India and Japan launch “2+2” talks
Japan and India will aim to launch ministerial security talks early this year to deepen cooperation in fields such as space and cyberspace, Japanese Foreign Minister Taro Kono said.
India and Japan, two of the largest and oldest democracies in Asia, having a high degree of convergence in polity, economy and strategic matters, view each other as partners that have responsibility for, and are capable of, responding to global and regional challenges. India is the largest recipient of Japanese official development assistance (ODA). As of 2013, bilateral trade between India and Japan stood at US$16.31 billion and is expected to reach US$50 billion by the fiscal year 2019-20.
India and Japan traditionally have strong ties with one another. The two nations have become closer in recent years in order to counter the rise of China. Japan’s foreign direct investment in India has risen since the global financial crisis, reaching nearly $3.5 billion in 2016. Japan is India’s 10th largest trading partner with the bilateral relationship worth about $14.5 billion.
Japan has the technological know-how and several large corporations are looking to access new markets. For the Japanese with a shrinking population at home, India offers a large market for its high-quality products.
Prime Minister Shinzo Abe and his Indian counterpart, Narendra Modi, agreed at their October meeting in Tokyo that they will upgrade the existing “two-plus-two” framework, which operates at the vice-ministerial level, to the ministerial level.
“We will launch and proceed with (ministerial security) talks between Japan and India,” Kono told reporters after his meeting in New Delhi with his Indian counterpart, Sushma Swaraj. The summit was the 12th between Abe and Modi, as Japan and India seek to bolster bilateral economic and security relations at a time of China’s growing influence in Asia.
Abe has stated that he aims to realize a free and open Indo-Pacific region based on the freedom of navigation and rule of law. During the foreign ministers’ meeting, Kono and Swaraj also exchanged views on regional issues such as the denuclearization of North Korea. Kono also expressed Tokyo’s determination to conclude the Regional Comprehensive Economic Partnership, a free trade agreement among 16 countries including Japan and India, during this year. Kono also held talks with Modi to discuss ways to promote personnel exchanges between Japan and India.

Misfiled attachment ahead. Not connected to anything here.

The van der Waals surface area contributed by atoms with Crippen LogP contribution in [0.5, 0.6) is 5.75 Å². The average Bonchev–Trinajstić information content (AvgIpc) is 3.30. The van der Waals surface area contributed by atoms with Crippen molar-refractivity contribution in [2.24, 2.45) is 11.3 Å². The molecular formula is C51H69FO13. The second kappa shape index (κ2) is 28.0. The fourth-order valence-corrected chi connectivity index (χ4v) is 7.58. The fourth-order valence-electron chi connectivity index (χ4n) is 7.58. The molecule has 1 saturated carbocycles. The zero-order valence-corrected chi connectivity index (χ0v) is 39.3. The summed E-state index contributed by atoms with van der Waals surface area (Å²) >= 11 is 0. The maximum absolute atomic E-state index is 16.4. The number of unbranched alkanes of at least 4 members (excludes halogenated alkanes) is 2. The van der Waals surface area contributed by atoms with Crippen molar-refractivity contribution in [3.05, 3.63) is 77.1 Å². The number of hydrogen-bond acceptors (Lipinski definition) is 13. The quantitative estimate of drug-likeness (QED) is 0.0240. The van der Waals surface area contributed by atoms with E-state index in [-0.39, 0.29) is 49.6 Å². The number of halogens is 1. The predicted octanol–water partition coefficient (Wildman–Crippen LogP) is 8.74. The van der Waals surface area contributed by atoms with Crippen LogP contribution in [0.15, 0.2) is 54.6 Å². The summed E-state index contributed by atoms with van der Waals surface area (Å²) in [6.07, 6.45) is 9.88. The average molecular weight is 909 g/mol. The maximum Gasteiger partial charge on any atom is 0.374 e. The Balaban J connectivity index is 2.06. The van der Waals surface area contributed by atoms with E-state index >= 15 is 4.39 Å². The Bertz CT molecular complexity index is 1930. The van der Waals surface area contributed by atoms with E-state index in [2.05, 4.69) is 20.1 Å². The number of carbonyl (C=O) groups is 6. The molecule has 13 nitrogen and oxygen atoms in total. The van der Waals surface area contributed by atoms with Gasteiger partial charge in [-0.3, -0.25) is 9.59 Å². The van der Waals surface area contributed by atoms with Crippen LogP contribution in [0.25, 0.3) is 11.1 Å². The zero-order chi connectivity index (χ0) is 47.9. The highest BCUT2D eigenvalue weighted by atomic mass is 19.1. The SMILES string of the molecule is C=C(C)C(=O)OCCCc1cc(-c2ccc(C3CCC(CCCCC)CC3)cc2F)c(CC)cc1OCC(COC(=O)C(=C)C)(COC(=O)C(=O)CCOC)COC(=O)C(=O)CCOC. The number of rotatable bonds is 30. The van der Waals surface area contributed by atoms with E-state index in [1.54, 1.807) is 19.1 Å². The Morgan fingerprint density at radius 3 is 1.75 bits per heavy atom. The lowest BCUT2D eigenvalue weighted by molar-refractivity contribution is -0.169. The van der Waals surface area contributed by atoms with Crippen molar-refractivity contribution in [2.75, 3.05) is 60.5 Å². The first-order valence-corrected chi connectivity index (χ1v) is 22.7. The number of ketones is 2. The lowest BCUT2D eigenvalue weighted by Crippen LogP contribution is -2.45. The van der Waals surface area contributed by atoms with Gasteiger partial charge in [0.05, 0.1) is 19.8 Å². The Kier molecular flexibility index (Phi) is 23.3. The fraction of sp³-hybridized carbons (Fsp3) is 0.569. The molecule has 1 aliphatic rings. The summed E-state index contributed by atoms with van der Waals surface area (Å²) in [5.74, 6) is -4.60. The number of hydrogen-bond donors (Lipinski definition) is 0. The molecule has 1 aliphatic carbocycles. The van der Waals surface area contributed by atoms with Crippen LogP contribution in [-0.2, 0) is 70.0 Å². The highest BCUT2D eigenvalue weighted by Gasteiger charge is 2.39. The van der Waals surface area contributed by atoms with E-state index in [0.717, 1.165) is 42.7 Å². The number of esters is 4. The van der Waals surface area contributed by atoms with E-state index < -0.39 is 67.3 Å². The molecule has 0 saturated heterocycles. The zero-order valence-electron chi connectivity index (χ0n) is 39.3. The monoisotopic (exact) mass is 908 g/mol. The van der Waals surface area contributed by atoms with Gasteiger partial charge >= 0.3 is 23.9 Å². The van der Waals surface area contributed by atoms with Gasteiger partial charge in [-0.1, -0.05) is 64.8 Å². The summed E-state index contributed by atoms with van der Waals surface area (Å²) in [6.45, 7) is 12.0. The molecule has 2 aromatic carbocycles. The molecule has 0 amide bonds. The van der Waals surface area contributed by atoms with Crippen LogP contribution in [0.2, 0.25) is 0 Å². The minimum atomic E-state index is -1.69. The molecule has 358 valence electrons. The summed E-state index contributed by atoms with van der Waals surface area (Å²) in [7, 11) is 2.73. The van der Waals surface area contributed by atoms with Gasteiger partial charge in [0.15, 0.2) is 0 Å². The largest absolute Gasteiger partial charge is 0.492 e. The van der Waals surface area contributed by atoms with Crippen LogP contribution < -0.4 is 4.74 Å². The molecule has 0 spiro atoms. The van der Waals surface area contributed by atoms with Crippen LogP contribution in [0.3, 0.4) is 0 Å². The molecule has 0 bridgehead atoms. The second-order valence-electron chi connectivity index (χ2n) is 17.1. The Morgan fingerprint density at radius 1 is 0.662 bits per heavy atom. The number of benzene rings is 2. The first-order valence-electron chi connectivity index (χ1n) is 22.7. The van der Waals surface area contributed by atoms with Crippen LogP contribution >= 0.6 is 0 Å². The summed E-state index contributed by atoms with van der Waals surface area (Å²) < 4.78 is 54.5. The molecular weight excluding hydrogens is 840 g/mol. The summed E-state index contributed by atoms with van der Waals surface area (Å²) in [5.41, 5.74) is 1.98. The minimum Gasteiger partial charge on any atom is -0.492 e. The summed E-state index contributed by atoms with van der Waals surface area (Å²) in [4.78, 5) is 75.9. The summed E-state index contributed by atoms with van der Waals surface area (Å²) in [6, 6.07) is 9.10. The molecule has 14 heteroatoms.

India and Japan’s renewed commitment for cooperation space can be traced back to March 2018 when they launched the bilateral Space Dialogue. The countries intend to cooperate not only on lunar exploration but also security, including surveillance sharing. India, Japan and other space-faring countries are waking up to a harsh reality: Earth's orbit is becoming a more dangerous place as the U.S., China and Russia compete for control of the final frontier.
Growing fears that satellites could be threatened by newfangled space weapons or sophisticated hacking, are forcing governments to think of their space programs not just as scientific endeavors but as pressing national security concerns.
India has established itself as a player in the budget satellite business. It even put a probe into orbit around Mars in 2014, in a U.S.-assisted project that cost just $76 million. But it is scurrying to enhance its ability to monitor China's activities, and the partnership with Japan is part of this.
Another sign that space is becoming a defence focus for India came on December 19 2018, when the country launched its third military communications satellite, the GSAT-7A. The satellite will connect with ground-based radar, bases and military aircraft, along with drone control networks.
Japan, for its part, had space in mind when it published new national defence guidelines in December. Defense Minister Takeshi Iwaya told reporters at the time that space, cyber and electromagnetic pulse, or EMP, attacks were major concerns in a security environment that is evolving with "extraordinary speed." All of this comes amid an intensifying technological race between the U.S. and China.
Kono, who visited India for the first time since assuming the post in August 2017, also met separately with Modi and agreed to deepen bilateral ties. India was the first stop for Kono on a trip that will also include Nepal, France and Russia.
Our assessment is that India and Japan are pooling their resources to counter challenges in the Indo Pacific region. We believe that both countries may work together to soften disruptions in the supply chain caused due to the ongoing trade war. We feel that the technological prowess of Japan and the immense market potential in India could be a good stimulus for enhanced collaboration.